Herbalism is so much more than taking herbs to address symptoms. Part of becoming an herbalist is shedding this simplistic mindset, and coming to view health through a holistic lens, in which the body, mind, and spirit are integrated. By having a clear understanding of regulations as well as her rights, studying herbal safety, and gaining clinical experience, an herbalist can help others along the path to wellness. And that path will be different for everyone!
If you’re interested in learning more about herbalism, rooting and sprouting herbalists herbalists can join us in the Online Introductory Herbal Course, while budding and blossoming herbalists can continue growing in the Online Intermediate Herbal Course. Both courses include herbal safety information, and the Intermediate Course includes an entire lesson on safety and side effects, as well as a special offshoot lesson on the legality of herbs.
Ready to test your knowledge?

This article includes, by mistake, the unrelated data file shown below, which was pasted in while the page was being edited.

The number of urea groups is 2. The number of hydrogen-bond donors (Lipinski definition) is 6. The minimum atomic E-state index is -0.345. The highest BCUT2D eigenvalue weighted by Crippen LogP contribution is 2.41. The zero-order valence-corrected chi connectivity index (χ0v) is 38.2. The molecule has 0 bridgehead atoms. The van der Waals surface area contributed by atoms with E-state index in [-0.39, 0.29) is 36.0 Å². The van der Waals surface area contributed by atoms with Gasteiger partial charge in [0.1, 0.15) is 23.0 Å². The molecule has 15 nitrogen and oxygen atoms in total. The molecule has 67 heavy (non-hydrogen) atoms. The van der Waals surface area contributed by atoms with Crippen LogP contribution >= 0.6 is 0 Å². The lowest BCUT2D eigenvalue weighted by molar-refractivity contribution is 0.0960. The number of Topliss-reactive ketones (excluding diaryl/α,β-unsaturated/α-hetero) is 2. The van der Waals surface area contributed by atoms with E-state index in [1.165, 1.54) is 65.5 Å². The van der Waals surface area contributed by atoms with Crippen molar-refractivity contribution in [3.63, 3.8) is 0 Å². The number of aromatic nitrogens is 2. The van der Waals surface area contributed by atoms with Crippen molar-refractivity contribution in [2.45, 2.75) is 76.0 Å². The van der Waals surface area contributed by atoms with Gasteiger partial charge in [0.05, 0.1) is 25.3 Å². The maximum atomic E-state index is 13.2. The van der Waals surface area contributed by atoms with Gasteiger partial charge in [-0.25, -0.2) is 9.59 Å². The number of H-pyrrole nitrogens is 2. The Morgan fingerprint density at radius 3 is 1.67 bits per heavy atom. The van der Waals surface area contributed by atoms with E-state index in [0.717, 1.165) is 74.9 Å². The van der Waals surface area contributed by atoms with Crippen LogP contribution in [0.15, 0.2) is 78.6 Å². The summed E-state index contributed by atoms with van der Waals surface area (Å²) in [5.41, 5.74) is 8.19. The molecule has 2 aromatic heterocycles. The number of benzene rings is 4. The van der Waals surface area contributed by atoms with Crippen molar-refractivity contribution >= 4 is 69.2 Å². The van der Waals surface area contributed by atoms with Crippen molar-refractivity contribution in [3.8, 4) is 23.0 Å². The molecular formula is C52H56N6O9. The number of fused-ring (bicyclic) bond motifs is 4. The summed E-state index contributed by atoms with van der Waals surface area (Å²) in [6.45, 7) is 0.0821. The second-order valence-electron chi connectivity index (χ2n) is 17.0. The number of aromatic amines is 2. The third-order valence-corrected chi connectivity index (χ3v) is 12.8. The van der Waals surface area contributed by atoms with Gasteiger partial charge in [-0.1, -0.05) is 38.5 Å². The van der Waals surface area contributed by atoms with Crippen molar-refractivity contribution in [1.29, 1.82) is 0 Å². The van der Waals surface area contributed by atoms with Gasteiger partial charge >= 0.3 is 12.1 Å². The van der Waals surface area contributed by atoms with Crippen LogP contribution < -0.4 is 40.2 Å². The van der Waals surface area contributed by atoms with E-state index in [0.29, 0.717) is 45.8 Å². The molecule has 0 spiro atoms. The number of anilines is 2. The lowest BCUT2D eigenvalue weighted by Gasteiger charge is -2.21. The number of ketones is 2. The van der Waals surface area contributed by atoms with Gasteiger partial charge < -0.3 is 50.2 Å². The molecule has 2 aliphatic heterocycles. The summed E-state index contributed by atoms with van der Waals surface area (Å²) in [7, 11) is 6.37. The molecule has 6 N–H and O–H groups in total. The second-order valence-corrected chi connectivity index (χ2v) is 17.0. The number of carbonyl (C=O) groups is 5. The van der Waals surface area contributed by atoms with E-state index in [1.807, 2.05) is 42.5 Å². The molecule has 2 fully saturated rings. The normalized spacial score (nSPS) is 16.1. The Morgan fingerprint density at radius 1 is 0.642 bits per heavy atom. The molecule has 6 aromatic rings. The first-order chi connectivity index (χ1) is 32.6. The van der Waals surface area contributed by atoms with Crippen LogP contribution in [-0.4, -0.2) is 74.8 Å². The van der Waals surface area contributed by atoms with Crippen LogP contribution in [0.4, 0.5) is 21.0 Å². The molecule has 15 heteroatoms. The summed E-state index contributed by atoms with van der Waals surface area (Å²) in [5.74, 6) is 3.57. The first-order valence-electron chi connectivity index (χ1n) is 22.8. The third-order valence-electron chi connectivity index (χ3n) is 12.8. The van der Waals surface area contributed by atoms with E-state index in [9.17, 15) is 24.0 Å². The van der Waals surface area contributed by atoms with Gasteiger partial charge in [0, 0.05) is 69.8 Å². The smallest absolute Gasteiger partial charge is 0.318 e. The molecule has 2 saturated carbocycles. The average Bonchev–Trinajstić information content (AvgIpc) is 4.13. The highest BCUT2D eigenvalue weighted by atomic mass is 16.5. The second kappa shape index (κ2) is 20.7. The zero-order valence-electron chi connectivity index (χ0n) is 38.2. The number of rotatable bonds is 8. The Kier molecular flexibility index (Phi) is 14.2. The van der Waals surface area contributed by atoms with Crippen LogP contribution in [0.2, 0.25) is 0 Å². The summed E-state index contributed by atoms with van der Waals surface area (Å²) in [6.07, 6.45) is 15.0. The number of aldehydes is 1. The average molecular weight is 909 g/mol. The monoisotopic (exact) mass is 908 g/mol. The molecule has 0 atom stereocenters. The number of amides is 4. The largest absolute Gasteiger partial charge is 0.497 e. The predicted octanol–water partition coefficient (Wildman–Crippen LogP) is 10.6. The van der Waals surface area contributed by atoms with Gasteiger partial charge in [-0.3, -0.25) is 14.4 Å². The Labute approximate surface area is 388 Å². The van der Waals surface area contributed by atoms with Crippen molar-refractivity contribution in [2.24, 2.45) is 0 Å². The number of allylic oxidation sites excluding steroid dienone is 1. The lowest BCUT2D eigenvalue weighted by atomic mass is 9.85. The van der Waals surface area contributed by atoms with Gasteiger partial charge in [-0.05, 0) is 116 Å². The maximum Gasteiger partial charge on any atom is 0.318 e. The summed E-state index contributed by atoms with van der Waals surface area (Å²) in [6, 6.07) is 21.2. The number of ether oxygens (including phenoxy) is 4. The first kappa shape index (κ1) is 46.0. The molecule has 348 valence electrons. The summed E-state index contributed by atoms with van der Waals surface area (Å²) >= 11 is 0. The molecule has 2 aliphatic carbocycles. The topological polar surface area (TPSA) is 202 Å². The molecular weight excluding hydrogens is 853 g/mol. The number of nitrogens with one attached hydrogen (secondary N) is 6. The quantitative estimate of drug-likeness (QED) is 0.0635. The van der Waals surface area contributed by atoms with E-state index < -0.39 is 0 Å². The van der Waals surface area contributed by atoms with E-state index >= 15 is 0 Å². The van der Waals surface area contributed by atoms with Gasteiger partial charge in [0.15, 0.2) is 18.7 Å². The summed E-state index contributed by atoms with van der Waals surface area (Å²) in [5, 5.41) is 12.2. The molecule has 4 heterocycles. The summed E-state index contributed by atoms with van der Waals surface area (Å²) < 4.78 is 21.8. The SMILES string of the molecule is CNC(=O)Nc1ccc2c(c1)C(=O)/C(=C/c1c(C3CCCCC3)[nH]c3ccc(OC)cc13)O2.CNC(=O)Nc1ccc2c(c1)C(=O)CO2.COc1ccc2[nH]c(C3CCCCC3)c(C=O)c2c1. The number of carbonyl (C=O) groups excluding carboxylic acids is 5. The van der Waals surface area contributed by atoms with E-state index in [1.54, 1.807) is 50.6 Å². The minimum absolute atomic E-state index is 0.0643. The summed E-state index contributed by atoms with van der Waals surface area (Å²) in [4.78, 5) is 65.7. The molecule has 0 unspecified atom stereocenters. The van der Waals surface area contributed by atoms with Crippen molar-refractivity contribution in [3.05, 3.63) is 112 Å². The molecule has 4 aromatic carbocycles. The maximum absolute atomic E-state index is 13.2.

Take the Practicing Herbalism Quiz!
How much do you really know about the practice of herbalism? Take this quiz to test your knowledge!
1. There are no states in the U.S. that designate official licensing for herbalists.
An herbalist in the U.S. is permitted to do the following:
What can an herbal school provide you with after completion of your training?
When seeing a client with chronic migraines, an herbalist might legally do which of the following?
Each U.S. state is responsible for creating and enforcing their own medical practice laws.
An herbalist would typically work with a client most successfully through which of the following approaches?
Because they are natural, herbs are always completely safe and have no contraindications or adverse effects.
Under FDA regulations, herbal products are considered dietary supplements, but manufacturers do not have to seek FDA approval before putting these products on the market.
Under the provisions of the Dietary Supplement Health and Education Act, a dietary supplement whose label says that it can treat, prevent or cure a specific disease or condition would be considered:
An herbalist working with a client should not say anything that could be misconstrued as prescribing, diagnosing, or treating, but it is legal to provide written material of this type of information as long as it comes with a printed disclaimer.